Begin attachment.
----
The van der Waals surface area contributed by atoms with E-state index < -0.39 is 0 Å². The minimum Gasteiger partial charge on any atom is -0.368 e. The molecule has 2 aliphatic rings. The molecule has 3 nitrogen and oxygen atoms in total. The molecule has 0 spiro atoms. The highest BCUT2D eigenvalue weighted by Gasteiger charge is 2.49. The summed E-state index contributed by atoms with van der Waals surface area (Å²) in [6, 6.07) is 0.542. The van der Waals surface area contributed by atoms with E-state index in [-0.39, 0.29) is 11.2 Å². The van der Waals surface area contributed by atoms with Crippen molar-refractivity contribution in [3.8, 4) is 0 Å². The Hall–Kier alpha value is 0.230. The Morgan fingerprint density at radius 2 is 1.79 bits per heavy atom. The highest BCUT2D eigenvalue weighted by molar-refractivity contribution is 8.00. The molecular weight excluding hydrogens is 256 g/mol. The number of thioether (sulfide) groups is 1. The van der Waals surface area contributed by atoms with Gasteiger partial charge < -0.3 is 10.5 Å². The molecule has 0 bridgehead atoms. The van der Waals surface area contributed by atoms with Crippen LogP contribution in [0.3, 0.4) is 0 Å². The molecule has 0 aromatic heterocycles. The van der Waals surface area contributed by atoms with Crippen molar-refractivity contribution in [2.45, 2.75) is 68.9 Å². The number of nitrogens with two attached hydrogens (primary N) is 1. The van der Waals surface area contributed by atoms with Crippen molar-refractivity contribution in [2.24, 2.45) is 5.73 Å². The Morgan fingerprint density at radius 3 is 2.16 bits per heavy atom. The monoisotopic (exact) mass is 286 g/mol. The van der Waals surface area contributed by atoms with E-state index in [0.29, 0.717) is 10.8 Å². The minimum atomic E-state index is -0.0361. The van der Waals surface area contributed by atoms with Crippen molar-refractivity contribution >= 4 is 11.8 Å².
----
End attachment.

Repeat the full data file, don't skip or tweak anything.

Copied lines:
The van der Waals surface area contributed by atoms with E-state index < -0.39 is 0 Å². The minimum Gasteiger partial charge on any atom is -0.368 e. The molecule has 2 aliphatic rings. The molecule has 3 nitrogen and oxygen atoms in total. The molecule has 0 spiro atoms. The highest BCUT2D eigenvalue weighted by Gasteiger charge is 2.49. The summed E-state index contributed by atoms with van der Waals surface area (Å²) in [6, 6.07) is 0.542. The van der Waals surface area contributed by atoms with E-state index in [-0.39, 0.29) is 11.2 Å². The van der Waals surface area contributed by atoms with Crippen molar-refractivity contribution in [3.8, 4) is 0 Å². The Hall–Kier alpha value is 0.230. The Morgan fingerprint density at radius 2 is 1.79 bits per heavy atom. The highest BCUT2D eigenvalue weighted by molar-refractivity contribution is 8.00. The molecular weight excluding hydrogens is 256 g/mol. The number of thioether (sulfide) groups is 1. The van der Waals surface area contributed by atoms with Gasteiger partial charge < -0.3 is 10.5 Å². The molecule has 0 bridgehead atoms. The van der Waals surface area contributed by atoms with Crippen LogP contribution in [0.3, 0.4) is 0 Å². The molecule has 0 aromatic heterocycles. The van der Waals surface area contributed by atoms with Crippen molar-refractivity contribution in [2.45, 2.75) is 68.9 Å². The number of nitrogens with two attached hydrogens (primary N) is 1. The van der Waals surface area contributed by atoms with Crippen molar-refractivity contribution in [2.24, 2.45) is 5.73 Å². The Morgan fingerprint density at radius 3 is 2.16 bits per heavy atom. The monoisotopic (exact) mass is 286 g/mol. The van der Waals surface area contributed by atoms with E-state index in [0.29, 0.717) is 10.8 Å². The minimum atomic E-state index is -0.0361. The van der Waals surface area contributed by atoms with Crippen molar-refractivity contribution >= 4 is 11.8 Å².